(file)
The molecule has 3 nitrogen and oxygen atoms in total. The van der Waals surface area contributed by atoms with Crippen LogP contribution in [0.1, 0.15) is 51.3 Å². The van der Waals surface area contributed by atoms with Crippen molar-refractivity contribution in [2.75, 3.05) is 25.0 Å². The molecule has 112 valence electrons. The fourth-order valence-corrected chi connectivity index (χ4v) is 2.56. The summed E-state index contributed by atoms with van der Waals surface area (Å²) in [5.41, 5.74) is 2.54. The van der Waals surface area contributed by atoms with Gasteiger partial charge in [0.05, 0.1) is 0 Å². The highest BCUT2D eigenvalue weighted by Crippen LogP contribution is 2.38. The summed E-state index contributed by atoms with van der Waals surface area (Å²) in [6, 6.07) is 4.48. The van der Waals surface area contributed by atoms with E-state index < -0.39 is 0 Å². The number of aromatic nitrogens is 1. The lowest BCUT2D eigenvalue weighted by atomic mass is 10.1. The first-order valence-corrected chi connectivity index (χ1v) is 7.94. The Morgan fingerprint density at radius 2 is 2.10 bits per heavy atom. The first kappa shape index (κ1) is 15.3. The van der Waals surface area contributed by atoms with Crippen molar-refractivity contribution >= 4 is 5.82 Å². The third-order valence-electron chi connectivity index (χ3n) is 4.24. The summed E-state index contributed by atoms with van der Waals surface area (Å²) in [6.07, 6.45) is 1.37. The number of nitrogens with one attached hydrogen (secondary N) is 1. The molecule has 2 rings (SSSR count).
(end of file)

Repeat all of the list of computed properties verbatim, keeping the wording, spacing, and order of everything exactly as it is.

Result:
The molecule has 3 nitrogen and oxygen atoms in total. The van der Waals surface area contributed by atoms with Crippen LogP contribution in [0.1, 0.15) is 51.3 Å². The van der Waals surface area contributed by atoms with Crippen molar-refractivity contribution in [2.75, 3.05) is 25.0 Å². The molecule has 112 valence electrons. The fourth-order valence-corrected chi connectivity index (χ4v) is 2.56. The summed E-state index contributed by atoms with van der Waals surface area (Å²) in [5.41, 5.74) is 2.54. The van der Waals surface area contributed by atoms with Gasteiger partial charge in [0.05, 0.1) is 0 Å². The highest BCUT2D eigenvalue weighted by Crippen LogP contribution is 2.38. The summed E-state index contributed by atoms with van der Waals surface area (Å²) in [6, 6.07) is 4.48. The van der Waals surface area contributed by atoms with E-state index < -0.39 is 0 Å². The number of aromatic nitrogens is 1. The lowest BCUT2D eigenvalue weighted by atomic mass is 10.1. The first-order valence-corrected chi connectivity index (χ1v) is 7.94. The Morgan fingerprint density at radius 2 is 2.10 bits per heavy atom. The first kappa shape index (κ1) is 15.3. The van der Waals surface area contributed by atoms with Crippen molar-refractivity contribution >= 4 is 5.82 Å². The third-order valence-electron chi connectivity index (χ3n) is 4.24. The summed E-state index contributed by atoms with van der Waals surface area (Å²) in [6.07, 6.45) is 1.37. The number of nitrogens with one attached hydrogen (secondary N) is 1. The molecule has 2 rings (SSSR count).